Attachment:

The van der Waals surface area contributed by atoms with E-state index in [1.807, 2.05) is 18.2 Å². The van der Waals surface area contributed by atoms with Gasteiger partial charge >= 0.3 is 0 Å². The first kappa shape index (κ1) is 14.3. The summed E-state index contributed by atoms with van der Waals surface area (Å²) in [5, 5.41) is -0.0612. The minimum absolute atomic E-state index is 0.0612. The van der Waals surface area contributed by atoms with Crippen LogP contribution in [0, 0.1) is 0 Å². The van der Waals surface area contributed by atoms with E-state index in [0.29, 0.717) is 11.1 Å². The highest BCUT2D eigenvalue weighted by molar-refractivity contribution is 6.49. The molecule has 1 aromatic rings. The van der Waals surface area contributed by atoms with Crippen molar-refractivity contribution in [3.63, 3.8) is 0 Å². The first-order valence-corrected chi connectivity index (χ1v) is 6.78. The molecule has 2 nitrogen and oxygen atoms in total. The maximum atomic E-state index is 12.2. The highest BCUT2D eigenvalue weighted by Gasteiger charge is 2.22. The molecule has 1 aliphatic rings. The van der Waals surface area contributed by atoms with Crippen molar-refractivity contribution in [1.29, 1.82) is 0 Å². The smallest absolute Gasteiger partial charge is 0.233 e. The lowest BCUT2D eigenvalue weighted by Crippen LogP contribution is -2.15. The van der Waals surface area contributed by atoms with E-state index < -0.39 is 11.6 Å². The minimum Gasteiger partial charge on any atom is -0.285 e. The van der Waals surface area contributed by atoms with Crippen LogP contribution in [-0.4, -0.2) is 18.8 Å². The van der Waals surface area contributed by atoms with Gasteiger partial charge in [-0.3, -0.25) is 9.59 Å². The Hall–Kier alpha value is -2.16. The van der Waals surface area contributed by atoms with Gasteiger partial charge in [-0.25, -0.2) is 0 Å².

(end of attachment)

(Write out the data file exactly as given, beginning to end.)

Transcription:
The van der Waals surface area contributed by atoms with E-state index in [1.807, 2.05) is 18.2 Å². The van der Waals surface area contributed by atoms with Gasteiger partial charge >= 0.3 is 0 Å². The first kappa shape index (κ1) is 14.3. The summed E-state index contributed by atoms with van der Waals surface area (Å²) in [5, 5.41) is -0.0612. The minimum absolute atomic E-state index is 0.0612. The van der Waals surface area contributed by atoms with Crippen LogP contribution in [0, 0.1) is 0 Å². The van der Waals surface area contributed by atoms with E-state index in [0.29, 0.717) is 11.1 Å². The highest BCUT2D eigenvalue weighted by molar-refractivity contribution is 6.49. The molecule has 1 aromatic rings. The van der Waals surface area contributed by atoms with Crippen molar-refractivity contribution in [3.63, 3.8) is 0 Å². The first-order valence-corrected chi connectivity index (χ1v) is 6.78. The molecule has 2 nitrogen and oxygen atoms in total. The maximum atomic E-state index is 12.2. The highest BCUT2D eigenvalue weighted by Gasteiger charge is 2.22. The molecule has 1 aliphatic rings. The van der Waals surface area contributed by atoms with Crippen molar-refractivity contribution in [1.29, 1.82) is 0 Å². The smallest absolute Gasteiger partial charge is 0.233 e. The lowest BCUT2D eigenvalue weighted by Crippen LogP contribution is -2.15. The van der Waals surface area contributed by atoms with E-state index < -0.39 is 11.6 Å². The minimum Gasteiger partial charge on any atom is -0.285 e. The van der Waals surface area contributed by atoms with Crippen LogP contribution in [-0.4, -0.2) is 18.8 Å². The van der Waals surface area contributed by atoms with Gasteiger partial charge in [-0.3, -0.25) is 9.59 Å². The Hall–Kier alpha value is -2.16. The van der Waals surface area contributed by atoms with Gasteiger partial charge in [-0.25, -0.2) is 0 Å².